I've been to exhibits in Manchester UK, which mainly show the work of 'artists as photographers'. See Sarah Lucas. That is, photography that has some credibility and unique value in the context of the traditional art it stands alongside. Its values are bound to the ephemeral nature of photography; 'sketches', throwaway ideas, here today gone tomorrow. This is the kind of photography art scholars and curators like best, because it poses no competition to the 'real' singular, respectable artworks on which they have built their careers and established their authority. Unfortunately, big galleries that only show photography don't exist in the UK, so you might better understand my cynicism about what is shown. Yet, this kind of photography is closer to what I feel is important modern work. John Sexton and the rest of the 'master printers', are something else. Don't get me wrong, I own 'Recollections' by Sexton and it's beautiful, but...
Originally Posted by PKM-25
I believe the 'West coast' school of photography in the US is a tradition that can only exist in a country that truly values its photography heritage. A popular photographic niche from which what we know as 'fine art' photography originates. Unfortunately, in the UK, we can't afford to be nostalgic and procrastinate with out of date ideals. Photography isn't 'comfortable' enough as a medium for expression here. For photography to move forward in the UK, I think the best way to get art photography into public consciousness is to produce memorable, timely and relevant images and forget about the value of the print - which is the photographer's concern. Why burden the viewer with our anxiety about our precious materials? Won't someone PLEASE think about the images! Going on forever about the beauty of the optical print is sidestepping the real issue with photography today. Traditional materials are undoubtedly the best form of presentation, technologically speaking, but this is incidental where the viewer is concerned and so has to be where the photographer is concerned. Shoot film and shut up. I truly believe in that regard that making a point of your media preference (film/optical prints) is a sure sign of a creative inferiority complex for a modern photographer. That is... if he is aware of what is going on in the contemporary art world. If on the other hand he works in a vacuum and only looks at photography pre-1950, then his ideals can't be blamed, he is naive.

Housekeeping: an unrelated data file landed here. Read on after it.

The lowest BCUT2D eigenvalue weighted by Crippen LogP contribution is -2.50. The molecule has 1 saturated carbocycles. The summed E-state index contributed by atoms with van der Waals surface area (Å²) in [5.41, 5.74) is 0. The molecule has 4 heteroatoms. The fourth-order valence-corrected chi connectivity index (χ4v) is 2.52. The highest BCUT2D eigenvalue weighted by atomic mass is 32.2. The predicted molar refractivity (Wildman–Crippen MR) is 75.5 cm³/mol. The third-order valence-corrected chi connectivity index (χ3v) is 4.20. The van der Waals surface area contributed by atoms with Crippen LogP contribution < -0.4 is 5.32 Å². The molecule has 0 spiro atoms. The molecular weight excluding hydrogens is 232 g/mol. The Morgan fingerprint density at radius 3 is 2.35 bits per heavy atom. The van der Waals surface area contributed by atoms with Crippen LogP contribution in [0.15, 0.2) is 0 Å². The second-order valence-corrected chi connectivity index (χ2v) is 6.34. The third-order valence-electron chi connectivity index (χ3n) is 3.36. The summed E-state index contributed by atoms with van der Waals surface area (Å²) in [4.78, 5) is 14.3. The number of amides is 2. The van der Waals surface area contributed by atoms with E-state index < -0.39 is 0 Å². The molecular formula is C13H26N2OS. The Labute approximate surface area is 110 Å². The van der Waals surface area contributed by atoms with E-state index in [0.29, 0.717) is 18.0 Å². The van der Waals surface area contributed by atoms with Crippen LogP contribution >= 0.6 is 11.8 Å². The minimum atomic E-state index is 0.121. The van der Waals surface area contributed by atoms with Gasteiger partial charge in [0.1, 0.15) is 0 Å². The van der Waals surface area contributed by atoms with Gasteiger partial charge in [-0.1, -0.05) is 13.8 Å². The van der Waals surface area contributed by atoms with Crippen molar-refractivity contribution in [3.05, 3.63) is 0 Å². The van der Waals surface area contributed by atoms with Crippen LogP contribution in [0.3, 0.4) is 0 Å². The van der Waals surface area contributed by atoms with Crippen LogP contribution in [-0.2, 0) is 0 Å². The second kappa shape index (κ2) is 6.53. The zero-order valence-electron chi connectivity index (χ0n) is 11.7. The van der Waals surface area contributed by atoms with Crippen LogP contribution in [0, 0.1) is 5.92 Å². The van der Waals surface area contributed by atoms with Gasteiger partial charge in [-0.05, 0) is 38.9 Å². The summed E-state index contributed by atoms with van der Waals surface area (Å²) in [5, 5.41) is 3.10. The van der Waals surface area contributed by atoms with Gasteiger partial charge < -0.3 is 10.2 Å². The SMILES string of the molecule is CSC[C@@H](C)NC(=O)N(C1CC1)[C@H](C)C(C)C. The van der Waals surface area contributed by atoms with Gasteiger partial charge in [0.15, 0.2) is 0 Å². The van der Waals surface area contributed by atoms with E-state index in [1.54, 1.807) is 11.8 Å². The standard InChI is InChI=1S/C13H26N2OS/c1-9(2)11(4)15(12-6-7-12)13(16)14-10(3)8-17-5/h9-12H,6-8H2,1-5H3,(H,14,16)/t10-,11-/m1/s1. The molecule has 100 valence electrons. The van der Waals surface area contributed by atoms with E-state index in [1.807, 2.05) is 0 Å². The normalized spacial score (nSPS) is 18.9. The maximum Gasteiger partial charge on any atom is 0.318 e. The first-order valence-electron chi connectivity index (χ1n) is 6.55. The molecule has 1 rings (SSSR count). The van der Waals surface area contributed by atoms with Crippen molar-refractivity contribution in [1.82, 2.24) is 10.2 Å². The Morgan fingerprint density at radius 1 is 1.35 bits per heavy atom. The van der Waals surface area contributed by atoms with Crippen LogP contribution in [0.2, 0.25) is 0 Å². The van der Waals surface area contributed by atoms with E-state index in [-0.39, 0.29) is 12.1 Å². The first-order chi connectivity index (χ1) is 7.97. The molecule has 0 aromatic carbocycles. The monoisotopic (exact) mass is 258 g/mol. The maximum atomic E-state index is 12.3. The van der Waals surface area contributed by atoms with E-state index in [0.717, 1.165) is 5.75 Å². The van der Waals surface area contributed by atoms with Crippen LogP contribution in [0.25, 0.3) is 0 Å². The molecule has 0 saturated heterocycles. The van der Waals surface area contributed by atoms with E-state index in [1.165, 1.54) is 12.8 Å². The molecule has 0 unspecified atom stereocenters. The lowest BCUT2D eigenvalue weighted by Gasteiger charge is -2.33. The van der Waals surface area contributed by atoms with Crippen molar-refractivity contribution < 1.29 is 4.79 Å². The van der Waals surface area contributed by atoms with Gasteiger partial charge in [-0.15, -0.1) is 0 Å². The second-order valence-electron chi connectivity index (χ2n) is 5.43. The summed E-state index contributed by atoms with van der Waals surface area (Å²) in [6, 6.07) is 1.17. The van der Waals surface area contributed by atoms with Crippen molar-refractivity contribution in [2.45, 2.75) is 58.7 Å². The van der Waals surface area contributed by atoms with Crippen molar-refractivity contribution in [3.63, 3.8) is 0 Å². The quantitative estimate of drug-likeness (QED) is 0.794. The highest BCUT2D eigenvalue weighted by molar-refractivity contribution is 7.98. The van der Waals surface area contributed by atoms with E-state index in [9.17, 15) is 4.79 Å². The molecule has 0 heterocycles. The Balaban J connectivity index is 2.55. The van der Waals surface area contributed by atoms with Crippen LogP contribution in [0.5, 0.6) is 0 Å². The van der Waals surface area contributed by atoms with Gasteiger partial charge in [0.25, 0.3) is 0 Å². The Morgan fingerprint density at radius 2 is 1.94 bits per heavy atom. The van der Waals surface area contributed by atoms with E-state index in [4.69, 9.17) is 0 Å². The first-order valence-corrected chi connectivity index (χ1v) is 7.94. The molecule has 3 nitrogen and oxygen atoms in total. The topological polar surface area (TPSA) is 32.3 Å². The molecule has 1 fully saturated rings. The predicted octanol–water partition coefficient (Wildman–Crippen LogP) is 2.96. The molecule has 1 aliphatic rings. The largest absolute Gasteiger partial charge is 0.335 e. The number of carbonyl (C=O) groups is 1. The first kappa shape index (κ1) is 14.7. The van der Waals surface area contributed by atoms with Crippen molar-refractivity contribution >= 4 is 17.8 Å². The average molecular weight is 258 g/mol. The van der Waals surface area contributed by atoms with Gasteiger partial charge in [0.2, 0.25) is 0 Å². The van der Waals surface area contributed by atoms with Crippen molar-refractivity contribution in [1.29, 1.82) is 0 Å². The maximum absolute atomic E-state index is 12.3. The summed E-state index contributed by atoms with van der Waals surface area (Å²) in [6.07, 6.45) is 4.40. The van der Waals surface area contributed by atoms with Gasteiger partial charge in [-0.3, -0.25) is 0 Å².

Photography which plays heavily on the virtues (or even aesthetic) of the materials - just like arts and crafts - isn't taken seriously by the art world and holds up better in local galleries, for a fair price. Has Michael Kenna ever had a show at MoMA out of interest? Yet isn't he practically a household name? If we're talking about fine art photography, we should know its place. Michael Kenna is held at a distance, perhaps regretfully for many contemporary photography galleries, because his work relies so heavily on the print and references 'the old masters', the past. This kind of work tends to be decorative and it sells for that reason. It's unfortunate that decorative work is regarded with skepticism in the world of contemporary photography, but this has been the case since at least the New Topographics. Decorative work and the sentimentality about the print are inseparable. I've found this to be unanimous. It's been said many times recently that photography has been moving sideways for a long time, and I believe the traditional photographers still holding onto 20th century ideals about the photograph as a pretty object, are largely to blame. 'Fine art photography' is a nostalgic mentality, rooted in ignorance and an avoidance of modern photographic ideals.
EDIT: I should also say that I love the physicality of traditional photography, but it's not the sole reason I enter the darkroom. It's an incidental part of the process of making images - which is what the viewer wants to see. If your prints end up in a frame, any suggestion that the physicality of the photographic process matters to the viewer is a contradiction. I've said in the past that the physicality was what I loved about film, but it's a mistake to think this matters to anyone but other photographers trying to gain insight into how the image was crafted. The average viewer better appreciates the unique tonality and depth of the optical print, not the physicality of its making - this is the photographer's fetish.
Last edited by batwister; 10-16-2012 at 04:41 PM. Click to view previous post history.